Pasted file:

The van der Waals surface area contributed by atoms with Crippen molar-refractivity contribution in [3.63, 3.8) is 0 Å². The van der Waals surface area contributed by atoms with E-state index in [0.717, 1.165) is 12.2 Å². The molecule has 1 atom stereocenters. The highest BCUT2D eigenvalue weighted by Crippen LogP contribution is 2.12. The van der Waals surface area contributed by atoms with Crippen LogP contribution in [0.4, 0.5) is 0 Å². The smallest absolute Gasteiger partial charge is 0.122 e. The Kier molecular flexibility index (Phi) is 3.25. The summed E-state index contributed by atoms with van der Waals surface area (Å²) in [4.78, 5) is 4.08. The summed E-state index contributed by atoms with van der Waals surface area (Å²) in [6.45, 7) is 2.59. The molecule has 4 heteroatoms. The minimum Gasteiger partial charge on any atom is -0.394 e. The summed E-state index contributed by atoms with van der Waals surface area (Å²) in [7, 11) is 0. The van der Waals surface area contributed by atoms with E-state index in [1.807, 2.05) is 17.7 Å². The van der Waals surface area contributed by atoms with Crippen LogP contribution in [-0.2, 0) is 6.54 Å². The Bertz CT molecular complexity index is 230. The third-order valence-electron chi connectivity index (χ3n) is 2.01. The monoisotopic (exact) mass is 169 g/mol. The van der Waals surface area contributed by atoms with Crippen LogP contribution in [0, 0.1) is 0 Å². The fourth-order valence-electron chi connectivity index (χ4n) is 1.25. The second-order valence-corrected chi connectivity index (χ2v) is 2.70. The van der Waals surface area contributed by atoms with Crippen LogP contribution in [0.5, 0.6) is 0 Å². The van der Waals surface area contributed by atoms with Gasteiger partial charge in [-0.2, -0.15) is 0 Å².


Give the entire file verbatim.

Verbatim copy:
The van der Waals surface area contributed by atoms with Crippen molar-refractivity contribution in [3.63, 3.8) is 0 Å². The van der Waals surface area contributed by atoms with E-state index in [0.717, 1.165) is 12.2 Å². The molecule has 1 atom stereocenters. The highest BCUT2D eigenvalue weighted by Crippen LogP contribution is 2.12. The van der Waals surface area contributed by atoms with Crippen LogP contribution in [0.4, 0.5) is 0 Å². The smallest absolute Gasteiger partial charge is 0.122 e. The Kier molecular flexibility index (Phi) is 3.25. The summed E-state index contributed by atoms with van der Waals surface area (Å²) in [4.78, 5) is 4.08. The summed E-state index contributed by atoms with van der Waals surface area (Å²) in [6.45, 7) is 2.59. The molecule has 4 heteroatoms. The minimum Gasteiger partial charge on any atom is -0.394 e. The summed E-state index contributed by atoms with van der Waals surface area (Å²) in [7, 11) is 0. The van der Waals surface area contributed by atoms with E-state index in [1.807, 2.05) is 17.7 Å². The van der Waals surface area contributed by atoms with Crippen LogP contribution in [-0.2, 0) is 6.54 Å². The Bertz CT molecular complexity index is 230. The third-order valence-electron chi connectivity index (χ3n) is 2.01. The monoisotopic (exact) mass is 169 g/mol. The van der Waals surface area contributed by atoms with Crippen LogP contribution in [0, 0.1) is 0 Å². The fourth-order valence-electron chi connectivity index (χ4n) is 1.25. The second-order valence-corrected chi connectivity index (χ2v) is 2.70. The van der Waals surface area contributed by atoms with Crippen LogP contribution in [0.5, 0.6) is 0 Å². The van der Waals surface area contributed by atoms with Gasteiger partial charge in [-0.2, -0.15) is 0 Å².